So Versatile

Because ceramics and glass are mostly impervious to damage from sunlight and moisture, they can be displayed anywhere in the home – even outside in some cases. “I’ve got pieces in the bathroom and the kitchen. You spend time in those rooms, so why not personalise them with things that make you happy.”

“I have them in just about every room in the house,” says Christine.

Because of its colour and translucency, glass thrives in a sunlit part of your home. “It actually comes alive when exposed to light – and its personality changes depending on what time of day it is,” smiles, Christine.

A collection of black bottles and bowls, by Emily Siddell and Stephen Bradbourne. Arrange them how you wish.

A collection of black bottles and bowls, by Emily Siddell and Stephen Bradbourne. Arrange them how you wish.

Let’s talk money

Often the elephant in the room, or the gallery, is the price tag. No one likes to ask – and if you have to ask, then you can’t afford it, so the old adage goes. Well, let’s dispel that myth immediately. You can pick up an original piece in the Masterworks gallery for under $200. That’s a bargain in my book. And, generally speaking, you won’t lose money on anything you buy.

“However, you should always buy because you love it, not as an investment,” insists, Christine. Assuming that’s the case. Are glass and ceramics a good investment?

“They can be,” Says, Eloise. “Ann Robinson is the stellar example. We’ve shown her work from the very beginning. You used to be able to buy a piece of cast work from her for around $2,000 – now there’s very little under $20,000.”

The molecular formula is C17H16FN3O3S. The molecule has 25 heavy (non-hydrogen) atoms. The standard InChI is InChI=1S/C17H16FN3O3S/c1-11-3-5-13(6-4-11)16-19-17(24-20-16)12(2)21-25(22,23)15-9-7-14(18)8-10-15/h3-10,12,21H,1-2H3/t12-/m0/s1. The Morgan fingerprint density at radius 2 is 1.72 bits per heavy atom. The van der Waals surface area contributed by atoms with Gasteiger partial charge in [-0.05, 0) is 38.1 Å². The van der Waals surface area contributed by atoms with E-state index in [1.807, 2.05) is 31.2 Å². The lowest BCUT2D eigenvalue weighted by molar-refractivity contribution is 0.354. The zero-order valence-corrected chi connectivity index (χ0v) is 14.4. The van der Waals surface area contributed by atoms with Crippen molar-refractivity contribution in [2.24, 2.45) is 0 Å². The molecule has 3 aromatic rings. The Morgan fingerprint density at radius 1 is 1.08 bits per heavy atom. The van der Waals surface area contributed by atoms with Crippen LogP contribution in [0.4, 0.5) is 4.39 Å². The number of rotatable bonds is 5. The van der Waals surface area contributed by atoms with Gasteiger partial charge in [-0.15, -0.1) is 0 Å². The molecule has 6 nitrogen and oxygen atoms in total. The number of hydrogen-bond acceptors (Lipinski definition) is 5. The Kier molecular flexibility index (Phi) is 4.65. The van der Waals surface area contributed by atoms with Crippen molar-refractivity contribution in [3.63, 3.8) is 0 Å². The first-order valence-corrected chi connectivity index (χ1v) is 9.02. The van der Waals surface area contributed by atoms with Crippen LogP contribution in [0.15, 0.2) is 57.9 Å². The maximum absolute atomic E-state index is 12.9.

John Parke’s ‘Blue Grooved Wall Rings, Domes, Orb and Cone’. A striking example of Wall Work.

John Parke’s ‘Blue Grooved Wall Rings, Domes, Orb and Cone’. A striking example of Wall Work.

Starting a collection

There are no rules on how to display your collection

One of the emerging trends over the past few years has been collecting wall-hung ceramics and glass pieces, or ‘wall work’, by artist's such as Merryn Jones, Crystal Chain Gang and John Roy. “The great thing is that you can start a wall work with one or two pieces and grow them into a wonderful collection,” says, Eloise. “I’ve often given a couple of Richard Parker plates as a wedding gift, just to get people started."

Tailor them to your space – spread them out over a wide wall, up a stairwell, or as a tight cluster. You can also re-arrange them from time to time, depending on your mood, to give a completely different feel.

‘Knowing me, Knowing You’, by Christine Thacker – a series of painted ceramic tablets. Start with one and build up a collection.

‘Knowing me, Knowing You’, by Christine Thacker – a series of painted ceramic tablets. Start with one and build up a collection.

If you don’t have the wall space, or prefer a more traditional way of displaying glass or ceramics, take a note of these local artists – John Parker, Layla Walker and Paul Maseyk.

Better still, pop into Masterworks Gallery on Upper Queen St, have a chat with Eloise or Christine, and see them for yourself.